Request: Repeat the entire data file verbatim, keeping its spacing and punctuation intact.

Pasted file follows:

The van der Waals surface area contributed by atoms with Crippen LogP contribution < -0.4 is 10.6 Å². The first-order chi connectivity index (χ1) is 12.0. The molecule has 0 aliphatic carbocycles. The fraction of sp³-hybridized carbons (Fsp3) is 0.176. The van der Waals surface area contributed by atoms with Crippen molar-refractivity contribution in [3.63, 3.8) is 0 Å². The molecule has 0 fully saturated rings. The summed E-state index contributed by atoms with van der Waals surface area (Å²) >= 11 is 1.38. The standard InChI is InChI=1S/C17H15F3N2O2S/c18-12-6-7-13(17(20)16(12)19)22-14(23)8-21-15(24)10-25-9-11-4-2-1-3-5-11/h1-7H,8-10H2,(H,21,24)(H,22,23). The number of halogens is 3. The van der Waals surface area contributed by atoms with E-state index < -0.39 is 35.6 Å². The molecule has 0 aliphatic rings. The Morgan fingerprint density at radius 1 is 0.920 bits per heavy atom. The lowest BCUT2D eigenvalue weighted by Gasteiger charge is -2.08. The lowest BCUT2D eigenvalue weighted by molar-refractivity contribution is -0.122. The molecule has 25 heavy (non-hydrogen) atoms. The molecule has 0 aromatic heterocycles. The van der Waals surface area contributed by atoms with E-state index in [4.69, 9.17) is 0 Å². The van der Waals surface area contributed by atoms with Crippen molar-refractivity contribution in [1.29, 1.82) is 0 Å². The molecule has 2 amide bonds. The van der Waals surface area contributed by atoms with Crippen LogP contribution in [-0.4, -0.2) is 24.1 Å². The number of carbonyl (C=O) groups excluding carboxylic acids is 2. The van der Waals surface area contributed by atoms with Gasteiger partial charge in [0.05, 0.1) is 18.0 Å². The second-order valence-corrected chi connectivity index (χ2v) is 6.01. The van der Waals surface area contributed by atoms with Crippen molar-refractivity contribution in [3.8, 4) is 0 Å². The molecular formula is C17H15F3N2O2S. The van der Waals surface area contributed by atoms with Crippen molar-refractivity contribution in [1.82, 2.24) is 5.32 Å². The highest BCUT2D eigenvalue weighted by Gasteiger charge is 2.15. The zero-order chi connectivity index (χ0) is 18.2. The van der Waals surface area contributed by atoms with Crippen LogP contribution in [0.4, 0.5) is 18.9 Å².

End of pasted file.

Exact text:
The van der Waals surface area contributed by atoms with Crippen LogP contribution < -0.4 is 10.6 Å². The first-order chi connectivity index (χ1) is 12.0. The molecule has 0 aliphatic carbocycles. The fraction of sp³-hybridized carbons (Fsp3) is 0.176. The van der Waals surface area contributed by atoms with Crippen molar-refractivity contribution in [3.63, 3.8) is 0 Å². The molecule has 0 fully saturated rings. The summed E-state index contributed by atoms with van der Waals surface area (Å²) >= 11 is 1.38. The standard InChI is InChI=1S/C17H15F3N2O2S/c18-12-6-7-13(17(20)16(12)19)22-14(23)8-21-15(24)10-25-9-11-4-2-1-3-5-11/h1-7H,8-10H2,(H,21,24)(H,22,23). The number of halogens is 3. The van der Waals surface area contributed by atoms with E-state index < -0.39 is 35.6 Å². The molecule has 0 aliphatic rings. The Morgan fingerprint density at radius 1 is 0.920 bits per heavy atom. The lowest BCUT2D eigenvalue weighted by Gasteiger charge is -2.08. The lowest BCUT2D eigenvalue weighted by molar-refractivity contribution is -0.122. The molecule has 25 heavy (non-hydrogen) atoms. The molecule has 0 aromatic heterocycles. The van der Waals surface area contributed by atoms with E-state index in [4.69, 9.17) is 0 Å². The van der Waals surface area contributed by atoms with Crippen molar-refractivity contribution in [1.29, 1.82) is 0 Å². The molecule has 2 amide bonds. The van der Waals surface area contributed by atoms with Crippen LogP contribution in [-0.4, -0.2) is 24.1 Å². The number of carbonyl (C=O) groups excluding carboxylic acids is 2. The van der Waals surface area contributed by atoms with Gasteiger partial charge in [0.05, 0.1) is 18.0 Å². The second-order valence-corrected chi connectivity index (χ2v) is 6.01. The van der Waals surface area contributed by atoms with Crippen molar-refractivity contribution in [3.8, 4) is 0 Å². The molecular formula is C17H15F3N2O2S. The van der Waals surface area contributed by atoms with Crippen molar-refractivity contribution in [1.82, 2.24) is 5.32 Å². The highest BCUT2D eigenvalue weighted by Gasteiger charge is 2.15. The zero-order chi connectivity index (χ0) is 18.2. The van der Waals surface area contributed by atoms with Crippen LogP contribution in [0.4, 0.5) is 18.9 Å².